Euripides. The Plays of Euripides, Translated into English Prose from the Text of Paley. Vol. II. Coleridge, Edward P., translator. London: George Bell and Sons, 1891.
I am looking everywhere in turn along the road.
Oh, Pelasgian Argos! I am being foully murdered.
Did you hear? The men have put their hand to the slaughter.
It is Helen screaming, at a guess.
O eternal might of Zeus, of Zeus, only come to help my friends!
Menelaus, I am dying, but you do not help me, though you are near.
Slay her, kill her, destroy her! Stab with your twin double-edged swords
the woman who left her father, left her husband, and killed so many of the men of Hellas, slain beside the river-bank, where tears rained down, by the iron darts
all round the eddies of Scamander.
Hush! hush! I caught the sound of a foot-fall on the road near the house.
My dearest friends, it is Hermione advancing into the middle of the bloodshed; let our clamor cease.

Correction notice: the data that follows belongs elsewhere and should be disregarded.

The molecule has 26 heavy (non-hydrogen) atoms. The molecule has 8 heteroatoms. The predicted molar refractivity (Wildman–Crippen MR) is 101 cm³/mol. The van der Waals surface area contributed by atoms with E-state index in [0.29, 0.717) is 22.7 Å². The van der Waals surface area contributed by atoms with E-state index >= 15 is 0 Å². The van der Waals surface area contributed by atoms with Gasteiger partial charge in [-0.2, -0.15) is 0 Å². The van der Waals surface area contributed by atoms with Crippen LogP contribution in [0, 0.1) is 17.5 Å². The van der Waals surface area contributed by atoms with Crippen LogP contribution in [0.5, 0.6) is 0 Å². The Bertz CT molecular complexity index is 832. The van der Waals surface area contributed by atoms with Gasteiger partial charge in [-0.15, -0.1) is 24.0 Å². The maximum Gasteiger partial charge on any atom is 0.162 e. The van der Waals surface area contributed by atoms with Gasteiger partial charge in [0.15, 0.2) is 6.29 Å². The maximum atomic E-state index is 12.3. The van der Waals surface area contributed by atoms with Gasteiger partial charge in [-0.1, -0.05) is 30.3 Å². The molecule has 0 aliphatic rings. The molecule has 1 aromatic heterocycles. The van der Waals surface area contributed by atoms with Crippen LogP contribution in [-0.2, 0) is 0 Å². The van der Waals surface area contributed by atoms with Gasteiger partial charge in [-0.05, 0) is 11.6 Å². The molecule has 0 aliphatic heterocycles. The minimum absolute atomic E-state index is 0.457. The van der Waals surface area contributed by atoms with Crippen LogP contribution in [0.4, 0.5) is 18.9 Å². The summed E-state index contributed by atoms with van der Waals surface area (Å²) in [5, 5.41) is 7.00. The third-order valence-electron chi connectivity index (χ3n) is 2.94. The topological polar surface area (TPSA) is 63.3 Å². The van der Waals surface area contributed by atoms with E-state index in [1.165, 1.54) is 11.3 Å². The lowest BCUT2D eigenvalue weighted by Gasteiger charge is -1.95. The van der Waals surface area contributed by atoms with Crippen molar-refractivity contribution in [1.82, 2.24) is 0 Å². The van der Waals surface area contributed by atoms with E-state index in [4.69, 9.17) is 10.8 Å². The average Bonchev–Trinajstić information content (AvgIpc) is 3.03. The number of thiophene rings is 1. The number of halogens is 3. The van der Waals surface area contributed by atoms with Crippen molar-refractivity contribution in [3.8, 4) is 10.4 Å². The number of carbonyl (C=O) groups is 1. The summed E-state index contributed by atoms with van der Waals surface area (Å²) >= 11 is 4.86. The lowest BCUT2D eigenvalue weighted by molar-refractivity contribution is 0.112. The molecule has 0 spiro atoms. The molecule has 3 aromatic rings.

For she comes headlong into the meshes of the net. The prey will be good, if it is caught. Take up your places again with looks composed and faces not betraying what has happened; I too will have a gloomy look,
as if I knew nothing of what has been done. Addressing Hermione as she approaches. Ah! maiden, have you come from wreathing Clytemnestra’s grave and pouring libations to the dead?
Yes, I have returned after securing her favor; but I was filled with some alarm about a cry I heard from the palace
as I was still at a distance.
But why? Our present lot gives cause for groans.
Oh, don’t say so! What is your news?
Argos has sentenced Orestes and me to death.
Oh no! not my own relatives!
It is decreed; we have put on the yoke of necessity.